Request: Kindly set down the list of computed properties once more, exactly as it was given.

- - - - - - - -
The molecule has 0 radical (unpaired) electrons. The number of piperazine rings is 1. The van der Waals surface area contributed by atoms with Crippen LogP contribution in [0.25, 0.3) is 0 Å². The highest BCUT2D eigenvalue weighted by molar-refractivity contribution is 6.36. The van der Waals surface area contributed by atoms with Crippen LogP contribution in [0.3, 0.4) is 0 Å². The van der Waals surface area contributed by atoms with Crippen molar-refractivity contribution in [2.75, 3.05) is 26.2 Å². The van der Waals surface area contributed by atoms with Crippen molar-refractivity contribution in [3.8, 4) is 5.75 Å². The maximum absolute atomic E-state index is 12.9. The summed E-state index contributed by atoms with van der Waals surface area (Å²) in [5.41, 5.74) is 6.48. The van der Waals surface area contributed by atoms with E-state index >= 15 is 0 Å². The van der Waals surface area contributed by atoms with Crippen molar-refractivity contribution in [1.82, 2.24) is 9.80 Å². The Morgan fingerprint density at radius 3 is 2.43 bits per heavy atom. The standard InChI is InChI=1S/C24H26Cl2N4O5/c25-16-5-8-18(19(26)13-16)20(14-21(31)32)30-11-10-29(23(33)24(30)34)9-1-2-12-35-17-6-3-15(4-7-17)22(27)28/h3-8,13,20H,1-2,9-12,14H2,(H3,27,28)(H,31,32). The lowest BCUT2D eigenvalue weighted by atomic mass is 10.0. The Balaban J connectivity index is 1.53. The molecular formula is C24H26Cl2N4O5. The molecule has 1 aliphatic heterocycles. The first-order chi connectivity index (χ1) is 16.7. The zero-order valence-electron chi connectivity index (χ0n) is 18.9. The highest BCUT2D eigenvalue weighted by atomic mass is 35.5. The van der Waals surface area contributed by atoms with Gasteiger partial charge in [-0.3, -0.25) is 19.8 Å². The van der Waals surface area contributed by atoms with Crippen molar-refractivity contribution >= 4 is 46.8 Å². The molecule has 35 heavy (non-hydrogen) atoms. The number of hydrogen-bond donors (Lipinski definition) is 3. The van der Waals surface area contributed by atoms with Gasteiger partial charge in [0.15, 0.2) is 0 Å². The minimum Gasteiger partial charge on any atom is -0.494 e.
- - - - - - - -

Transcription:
The molecule has 0 radical (unpaired) electrons. The number of piperazine rings is 1. The van der Waals surface area contributed by atoms with Crippen LogP contribution in [0.25, 0.3) is 0 Å². The highest BCUT2D eigenvalue weighted by molar-refractivity contribution is 6.36. The van der Waals surface area contributed by atoms with Crippen LogP contribution in [0.3, 0.4) is 0 Å². The van der Waals surface area contributed by atoms with Crippen molar-refractivity contribution in [2.75, 3.05) is 26.2 Å². The van der Waals surface area contributed by atoms with Crippen molar-refractivity contribution in [3.8, 4) is 5.75 Å². The maximum absolute atomic E-state index is 12.9. The summed E-state index contributed by atoms with van der Waals surface area (Å²) in [5.41, 5.74) is 6.48. The van der Waals surface area contributed by atoms with E-state index >= 15 is 0 Å². The van der Waals surface area contributed by atoms with Crippen molar-refractivity contribution in [1.82, 2.24) is 9.80 Å². The Morgan fingerprint density at radius 3 is 2.43 bits per heavy atom. The standard InChI is InChI=1S/C24H26Cl2N4O5/c25-16-5-8-18(19(26)13-16)20(14-21(31)32)30-11-10-29(23(33)24(30)34)9-1-2-12-35-17-6-3-15(4-7-17)22(27)28/h3-8,13,20H,1-2,9-12,14H2,(H3,27,28)(H,31,32). The lowest BCUT2D eigenvalue weighted by atomic mass is 10.0. The Balaban J connectivity index is 1.53. The molecular formula is C24H26Cl2N4O5. The molecule has 1 aliphatic heterocycles. The first-order chi connectivity index (χ1) is 16.7. The zero-order valence-electron chi connectivity index (χ0n) is 18.9. The highest BCUT2D eigenvalue weighted by atomic mass is 35.5. The van der Waals surface area contributed by atoms with Gasteiger partial charge in [-0.3, -0.25) is 19.8 Å². The van der Waals surface area contributed by atoms with Crippen molar-refractivity contribution >= 4 is 46.8 Å². The molecule has 35 heavy (non-hydrogen) atoms. The number of hydrogen-bond donors (Lipinski definition) is 3. The van der Waals surface area contributed by atoms with Gasteiger partial charge in [0.15, 0.2) is 0 Å². The minimum Gasteiger partial charge on any atom is -0.494 e.